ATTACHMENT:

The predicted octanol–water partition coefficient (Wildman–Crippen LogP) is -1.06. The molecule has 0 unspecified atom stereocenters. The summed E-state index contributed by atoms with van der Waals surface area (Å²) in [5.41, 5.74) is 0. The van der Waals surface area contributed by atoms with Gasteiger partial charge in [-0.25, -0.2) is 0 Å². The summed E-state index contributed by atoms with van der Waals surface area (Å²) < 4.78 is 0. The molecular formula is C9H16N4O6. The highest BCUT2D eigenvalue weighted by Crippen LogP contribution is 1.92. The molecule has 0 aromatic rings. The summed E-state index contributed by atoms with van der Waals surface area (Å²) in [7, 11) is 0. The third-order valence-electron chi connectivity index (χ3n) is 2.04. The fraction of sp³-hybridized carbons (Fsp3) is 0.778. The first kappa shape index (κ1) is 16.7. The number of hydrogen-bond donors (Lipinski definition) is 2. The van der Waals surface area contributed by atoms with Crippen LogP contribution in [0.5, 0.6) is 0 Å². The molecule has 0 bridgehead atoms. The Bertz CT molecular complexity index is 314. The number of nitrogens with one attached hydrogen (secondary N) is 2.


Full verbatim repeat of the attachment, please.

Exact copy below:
The predicted octanol–water partition coefficient (Wildman–Crippen LogP) is -1.06. The molecule has 0 unspecified atom stereocenters. The summed E-state index contributed by atoms with van der Waals surface area (Å²) in [5.41, 5.74) is 0. The van der Waals surface area contributed by atoms with Gasteiger partial charge in [-0.25, -0.2) is 0 Å². The summed E-state index contributed by atoms with van der Waals surface area (Å²) < 4.78 is 0. The molecular formula is C9H16N4O6. The highest BCUT2D eigenvalue weighted by Crippen LogP contribution is 1.92. The molecule has 0 aromatic rings. The summed E-state index contributed by atoms with van der Waals surface area (Å²) in [7, 11) is 0. The third-order valence-electron chi connectivity index (χ3n) is 2.04. The fraction of sp³-hybridized carbons (Fsp3) is 0.778. The first kappa shape index (κ1) is 16.7. The number of hydrogen-bond donors (Lipinski definition) is 2. The van der Waals surface area contributed by atoms with Crippen LogP contribution in [0.5, 0.6) is 0 Å². The molecule has 0 bridgehead atoms. The Bertz CT molecular complexity index is 314. The number of nitrogens with one attached hydrogen (secondary N) is 2.